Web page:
A history on Dior now on the V & A

Updated: Feb 1, 2019


"Christian Dior: Designer of Dreams".

Dior has always made me feel a certain way. The exquisiteness of the brand is one of the reasons I was drawn into fashion. There is something about the clothes that Dior makes that screams femininity with dream-like fabrics. When you look at Dior garments closely you can see there is a story to tell, there is passion, and most importantly there is artistry and love. When you look at your clothes and I mean really look at them you can tell and even feel what is made with love and what isn’t by examining the details. Dior is all about details since 1946.


Christian Dior came from a wealthy family and they had hoped Christian would grow up to be a diplomat but the future designer was more interested in art and wished to be involved in it. Dior thought he could possibly be an architect but as fate would have it he ended up working for fashion designer Robert Piguet. During that time Dior would fortify friendships with Picasso and Pierre Balmain. Dior revived soft contours, and refreshingly feminine silhouettes. It is known that Dior saved Paris with his “new look”, and at the same time he revolutionized fashion and haute couture.


Wednesday (January 30), London's V&A has opened an exhibition. According to the V & A website this exhibit will have major impact, “spanning 1947 to the present day, this exhibition will trace the history and impact of one of the 20th century’s most influential couturiers, exploring the enduring influence of the fashion house, and Dior’s relationship with Britain.”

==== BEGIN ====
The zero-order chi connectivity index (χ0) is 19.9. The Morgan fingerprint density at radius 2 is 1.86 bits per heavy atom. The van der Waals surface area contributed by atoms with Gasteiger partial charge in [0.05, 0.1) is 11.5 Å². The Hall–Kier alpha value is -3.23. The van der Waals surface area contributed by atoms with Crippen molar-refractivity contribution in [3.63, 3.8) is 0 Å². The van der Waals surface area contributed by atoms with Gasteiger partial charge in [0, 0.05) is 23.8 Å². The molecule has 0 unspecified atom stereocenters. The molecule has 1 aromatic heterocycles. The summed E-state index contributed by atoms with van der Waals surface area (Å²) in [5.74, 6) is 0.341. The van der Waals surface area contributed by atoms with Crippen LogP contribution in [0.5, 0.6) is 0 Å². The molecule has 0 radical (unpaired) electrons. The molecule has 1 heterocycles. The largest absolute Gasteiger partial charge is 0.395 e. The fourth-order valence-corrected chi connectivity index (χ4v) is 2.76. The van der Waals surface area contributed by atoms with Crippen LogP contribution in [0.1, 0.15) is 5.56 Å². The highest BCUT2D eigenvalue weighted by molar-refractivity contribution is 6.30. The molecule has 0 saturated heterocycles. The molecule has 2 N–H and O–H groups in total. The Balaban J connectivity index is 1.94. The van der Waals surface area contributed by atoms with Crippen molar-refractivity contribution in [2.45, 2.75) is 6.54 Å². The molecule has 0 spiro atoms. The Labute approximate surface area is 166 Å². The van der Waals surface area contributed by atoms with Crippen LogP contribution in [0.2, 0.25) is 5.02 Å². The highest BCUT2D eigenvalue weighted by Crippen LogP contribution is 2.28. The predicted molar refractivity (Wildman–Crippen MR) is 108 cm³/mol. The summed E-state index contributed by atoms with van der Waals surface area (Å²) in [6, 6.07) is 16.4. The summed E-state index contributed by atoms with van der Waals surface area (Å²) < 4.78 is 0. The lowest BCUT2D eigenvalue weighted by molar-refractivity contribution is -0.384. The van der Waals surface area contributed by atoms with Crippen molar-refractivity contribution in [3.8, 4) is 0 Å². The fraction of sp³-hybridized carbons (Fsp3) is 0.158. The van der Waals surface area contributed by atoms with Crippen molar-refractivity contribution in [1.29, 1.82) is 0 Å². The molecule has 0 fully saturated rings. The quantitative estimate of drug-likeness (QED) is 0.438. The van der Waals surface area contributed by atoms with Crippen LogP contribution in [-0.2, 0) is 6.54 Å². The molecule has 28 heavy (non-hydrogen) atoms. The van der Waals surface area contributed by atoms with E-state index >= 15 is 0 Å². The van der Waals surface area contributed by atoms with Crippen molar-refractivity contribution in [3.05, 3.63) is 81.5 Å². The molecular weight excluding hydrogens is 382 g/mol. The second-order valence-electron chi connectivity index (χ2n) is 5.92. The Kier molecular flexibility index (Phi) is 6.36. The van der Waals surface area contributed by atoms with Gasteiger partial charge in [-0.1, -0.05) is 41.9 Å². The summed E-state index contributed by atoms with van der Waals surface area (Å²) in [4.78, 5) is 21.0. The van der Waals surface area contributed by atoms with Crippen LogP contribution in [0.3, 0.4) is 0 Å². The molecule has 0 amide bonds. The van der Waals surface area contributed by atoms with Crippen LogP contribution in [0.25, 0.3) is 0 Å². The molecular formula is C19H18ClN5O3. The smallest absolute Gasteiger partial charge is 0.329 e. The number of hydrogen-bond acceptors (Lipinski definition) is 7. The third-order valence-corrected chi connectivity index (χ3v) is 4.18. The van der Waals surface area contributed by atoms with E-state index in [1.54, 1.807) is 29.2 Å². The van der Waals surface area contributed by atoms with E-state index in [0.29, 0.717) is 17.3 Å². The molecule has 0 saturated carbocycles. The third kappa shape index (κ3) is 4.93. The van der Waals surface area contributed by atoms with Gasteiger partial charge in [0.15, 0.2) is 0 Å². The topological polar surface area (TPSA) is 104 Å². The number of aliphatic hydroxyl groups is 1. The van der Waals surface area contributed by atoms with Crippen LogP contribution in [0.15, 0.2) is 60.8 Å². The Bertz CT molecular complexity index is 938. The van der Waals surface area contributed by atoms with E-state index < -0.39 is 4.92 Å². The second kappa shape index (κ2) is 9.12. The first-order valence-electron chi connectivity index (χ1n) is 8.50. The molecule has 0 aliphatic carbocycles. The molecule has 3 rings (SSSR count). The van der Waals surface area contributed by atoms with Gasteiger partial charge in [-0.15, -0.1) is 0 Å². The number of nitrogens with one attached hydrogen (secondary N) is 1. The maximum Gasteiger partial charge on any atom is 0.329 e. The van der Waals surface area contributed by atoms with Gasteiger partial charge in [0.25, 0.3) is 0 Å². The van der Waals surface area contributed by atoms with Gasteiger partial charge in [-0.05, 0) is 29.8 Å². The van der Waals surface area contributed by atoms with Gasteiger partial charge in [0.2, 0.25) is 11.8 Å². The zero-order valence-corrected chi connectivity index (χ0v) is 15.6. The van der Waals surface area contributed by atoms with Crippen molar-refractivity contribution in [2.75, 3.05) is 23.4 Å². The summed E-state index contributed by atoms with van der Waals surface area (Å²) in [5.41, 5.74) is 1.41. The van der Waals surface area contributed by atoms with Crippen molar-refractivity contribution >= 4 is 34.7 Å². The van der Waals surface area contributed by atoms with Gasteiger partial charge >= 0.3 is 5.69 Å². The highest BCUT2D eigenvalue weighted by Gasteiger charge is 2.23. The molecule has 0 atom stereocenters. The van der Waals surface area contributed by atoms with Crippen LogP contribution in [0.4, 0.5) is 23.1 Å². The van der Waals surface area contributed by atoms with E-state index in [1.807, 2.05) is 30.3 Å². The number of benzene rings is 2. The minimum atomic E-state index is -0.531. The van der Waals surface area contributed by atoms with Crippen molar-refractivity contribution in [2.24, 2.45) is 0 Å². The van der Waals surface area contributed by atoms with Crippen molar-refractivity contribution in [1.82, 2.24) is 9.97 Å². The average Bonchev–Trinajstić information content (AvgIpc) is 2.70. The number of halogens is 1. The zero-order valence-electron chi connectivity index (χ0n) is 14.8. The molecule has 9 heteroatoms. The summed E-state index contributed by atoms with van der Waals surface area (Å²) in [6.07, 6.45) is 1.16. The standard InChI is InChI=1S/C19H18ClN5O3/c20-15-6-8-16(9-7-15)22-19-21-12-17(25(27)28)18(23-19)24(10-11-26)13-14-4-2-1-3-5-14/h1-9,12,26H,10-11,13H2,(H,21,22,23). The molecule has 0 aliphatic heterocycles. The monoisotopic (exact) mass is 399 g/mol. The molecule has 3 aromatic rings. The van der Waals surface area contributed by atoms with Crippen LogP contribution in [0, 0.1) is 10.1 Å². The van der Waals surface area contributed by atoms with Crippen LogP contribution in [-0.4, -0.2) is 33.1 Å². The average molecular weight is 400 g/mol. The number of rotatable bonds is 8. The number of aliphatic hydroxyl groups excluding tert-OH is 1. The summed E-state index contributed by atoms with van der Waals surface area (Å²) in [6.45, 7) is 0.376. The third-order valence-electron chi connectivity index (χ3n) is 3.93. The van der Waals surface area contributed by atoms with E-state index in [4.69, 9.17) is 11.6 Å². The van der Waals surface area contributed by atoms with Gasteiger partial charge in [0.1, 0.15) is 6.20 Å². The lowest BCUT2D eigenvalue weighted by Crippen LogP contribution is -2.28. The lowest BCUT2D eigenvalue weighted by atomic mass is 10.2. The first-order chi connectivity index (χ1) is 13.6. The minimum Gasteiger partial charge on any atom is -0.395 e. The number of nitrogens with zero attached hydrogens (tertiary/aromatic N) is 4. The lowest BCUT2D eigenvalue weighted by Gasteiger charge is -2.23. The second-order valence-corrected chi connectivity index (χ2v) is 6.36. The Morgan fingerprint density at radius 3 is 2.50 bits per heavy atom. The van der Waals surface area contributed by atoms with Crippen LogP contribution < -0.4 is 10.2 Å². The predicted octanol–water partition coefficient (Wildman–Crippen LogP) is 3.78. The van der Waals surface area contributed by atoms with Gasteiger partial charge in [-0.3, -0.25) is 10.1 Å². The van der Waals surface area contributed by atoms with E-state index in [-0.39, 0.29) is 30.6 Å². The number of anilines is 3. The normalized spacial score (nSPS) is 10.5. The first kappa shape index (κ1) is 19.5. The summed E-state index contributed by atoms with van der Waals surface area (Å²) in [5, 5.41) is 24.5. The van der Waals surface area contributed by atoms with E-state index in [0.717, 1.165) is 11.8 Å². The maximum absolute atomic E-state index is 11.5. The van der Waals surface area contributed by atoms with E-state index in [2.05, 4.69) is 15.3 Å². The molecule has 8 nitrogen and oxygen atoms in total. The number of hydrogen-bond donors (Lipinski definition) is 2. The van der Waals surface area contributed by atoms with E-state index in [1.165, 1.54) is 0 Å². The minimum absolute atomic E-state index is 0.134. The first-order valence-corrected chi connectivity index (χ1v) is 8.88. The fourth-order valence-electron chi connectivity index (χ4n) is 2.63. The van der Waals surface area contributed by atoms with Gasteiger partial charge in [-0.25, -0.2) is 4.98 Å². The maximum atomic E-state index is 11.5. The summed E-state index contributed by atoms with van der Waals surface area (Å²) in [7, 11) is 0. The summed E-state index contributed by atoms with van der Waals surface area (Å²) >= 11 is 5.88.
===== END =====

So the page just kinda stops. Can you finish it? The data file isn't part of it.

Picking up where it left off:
The main mission for the French fashion house’s creative director Maria Grazia Chiuri has been bringing the rich heritage of fashion giant Dior into the future, Chiuri specified this at the opening of Christian Dior: Designer of Dreams.The exhibition takes a close look at the history of the luxury brand Dior founded in 1946 and which remains the epitome of haute couture.


Dior passed away in 1957, age 52. Living a legacy that would lasts decades. A young and up and coming Yves Saint Laurent took over and was followed by successive creative directors Marc Bohan, Gianfranco Ferre, John Galliano, Raf Simons and Maria Grazia Chiuri, who has been creative director sinc 2016.


Personally I enjoy what the first female creative director has done, the luxury house’s decision to choose Chiuri was on account of connecting with younger consumers to boost sales since the hit of the global luxury spending downturn and growing appetite for smaller and more local brands. Chiuri has done a terrific job maintaining Dior’s legacy yet moving forward with what young women like us want.


The Italian, who joined from Valentino, said she believed creativity to be genderless but added that being a good communicator with other women had helped her. In this day and age we millennials can identify with that more than whatever John Galliano did from the 90’s to 2010.

"Many people don't know that there was many designers inside Dior. So I think that we have to respect the heritage but at the same time we have to move this heritage in the future. So I look around, I take a lot of inspiration but at the same time my idea is to make these elements contemporary, for modern women, for contemporary women that has a different style of life and different relationship with fashion.Probably I have more a conversation with other women. I don't want to impose my point of view. I think that clothes are very important because of our relationship with the body. I know that the body changes. And so you have to find a way that this relationship is very personal because we are all different," said Chiuri.


Dior's love of Britain, where he staged several fashion shows is also explored in the exhibition, which is based on a previous Paris House of Dior display. In all more than 500 items, the legacy of the late couturier and his six successors are on display at the Victoria & Albert Museum from Feb. 2.







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